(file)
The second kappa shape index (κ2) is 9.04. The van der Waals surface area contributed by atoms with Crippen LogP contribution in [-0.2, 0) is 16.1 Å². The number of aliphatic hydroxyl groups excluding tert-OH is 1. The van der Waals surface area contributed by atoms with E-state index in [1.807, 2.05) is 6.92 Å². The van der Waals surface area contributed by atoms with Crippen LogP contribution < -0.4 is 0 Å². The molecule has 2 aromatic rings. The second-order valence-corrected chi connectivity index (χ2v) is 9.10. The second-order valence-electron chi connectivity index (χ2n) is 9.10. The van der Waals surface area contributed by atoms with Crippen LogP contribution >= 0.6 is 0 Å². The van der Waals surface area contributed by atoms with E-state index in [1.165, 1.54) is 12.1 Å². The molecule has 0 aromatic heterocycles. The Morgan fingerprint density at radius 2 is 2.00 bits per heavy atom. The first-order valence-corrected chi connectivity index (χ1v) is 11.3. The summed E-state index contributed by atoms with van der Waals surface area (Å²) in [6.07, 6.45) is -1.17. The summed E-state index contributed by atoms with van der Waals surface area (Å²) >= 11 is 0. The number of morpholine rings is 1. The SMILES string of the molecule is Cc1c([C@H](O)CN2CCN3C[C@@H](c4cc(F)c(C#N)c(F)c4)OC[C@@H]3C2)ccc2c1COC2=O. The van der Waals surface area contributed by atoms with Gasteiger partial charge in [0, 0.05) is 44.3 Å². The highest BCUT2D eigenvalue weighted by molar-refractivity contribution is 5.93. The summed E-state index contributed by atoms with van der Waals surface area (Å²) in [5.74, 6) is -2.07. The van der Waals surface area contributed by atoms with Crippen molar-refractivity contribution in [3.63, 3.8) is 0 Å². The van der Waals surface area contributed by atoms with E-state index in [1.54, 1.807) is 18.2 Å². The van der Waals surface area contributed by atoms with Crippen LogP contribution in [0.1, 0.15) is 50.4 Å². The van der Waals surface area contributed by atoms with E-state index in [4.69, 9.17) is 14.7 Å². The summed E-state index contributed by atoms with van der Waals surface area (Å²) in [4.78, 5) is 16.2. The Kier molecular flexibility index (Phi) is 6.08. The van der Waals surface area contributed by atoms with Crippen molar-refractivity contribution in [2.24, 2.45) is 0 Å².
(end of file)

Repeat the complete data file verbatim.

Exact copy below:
The second kappa shape index (κ2) is 9.04. The van der Waals surface area contributed by atoms with Crippen LogP contribution in [-0.2, 0) is 16.1 Å². The number of aliphatic hydroxyl groups excluding tert-OH is 1. The van der Waals surface area contributed by atoms with E-state index in [1.807, 2.05) is 6.92 Å². The van der Waals surface area contributed by atoms with Crippen LogP contribution < -0.4 is 0 Å². The molecule has 2 aromatic rings. The second-order valence-corrected chi connectivity index (χ2v) is 9.10. The second-order valence-electron chi connectivity index (χ2n) is 9.10. The van der Waals surface area contributed by atoms with Crippen LogP contribution >= 0.6 is 0 Å². The van der Waals surface area contributed by atoms with E-state index in [1.165, 1.54) is 12.1 Å². The molecule has 0 aromatic heterocycles. The Morgan fingerprint density at radius 2 is 2.00 bits per heavy atom. The first-order valence-corrected chi connectivity index (χ1v) is 11.3. The summed E-state index contributed by atoms with van der Waals surface area (Å²) in [6.07, 6.45) is -1.17. The summed E-state index contributed by atoms with van der Waals surface area (Å²) >= 11 is 0. The number of morpholine rings is 1. The SMILES string of the molecule is Cc1c([C@H](O)CN2CCN3C[C@@H](c4cc(F)c(C#N)c(F)c4)OC[C@@H]3C2)ccc2c1COC2=O. The van der Waals surface area contributed by atoms with Gasteiger partial charge in [0, 0.05) is 44.3 Å². The highest BCUT2D eigenvalue weighted by molar-refractivity contribution is 5.93. The summed E-state index contributed by atoms with van der Waals surface area (Å²) in [5.74, 6) is -2.07. The van der Waals surface area contributed by atoms with Crippen molar-refractivity contribution in [3.63, 3.8) is 0 Å². The van der Waals surface area contributed by atoms with E-state index in [1.54, 1.807) is 18.2 Å². The van der Waals surface area contributed by atoms with Crippen LogP contribution in [0.1, 0.15) is 50.4 Å². The van der Waals surface area contributed by atoms with E-state index in [4.69, 9.17) is 14.7 Å². The summed E-state index contributed by atoms with van der Waals surface area (Å²) in [4.78, 5) is 16.2. The Kier molecular flexibility index (Phi) is 6.08. The van der Waals surface area contributed by atoms with Crippen molar-refractivity contribution in [2.24, 2.45) is 0 Å².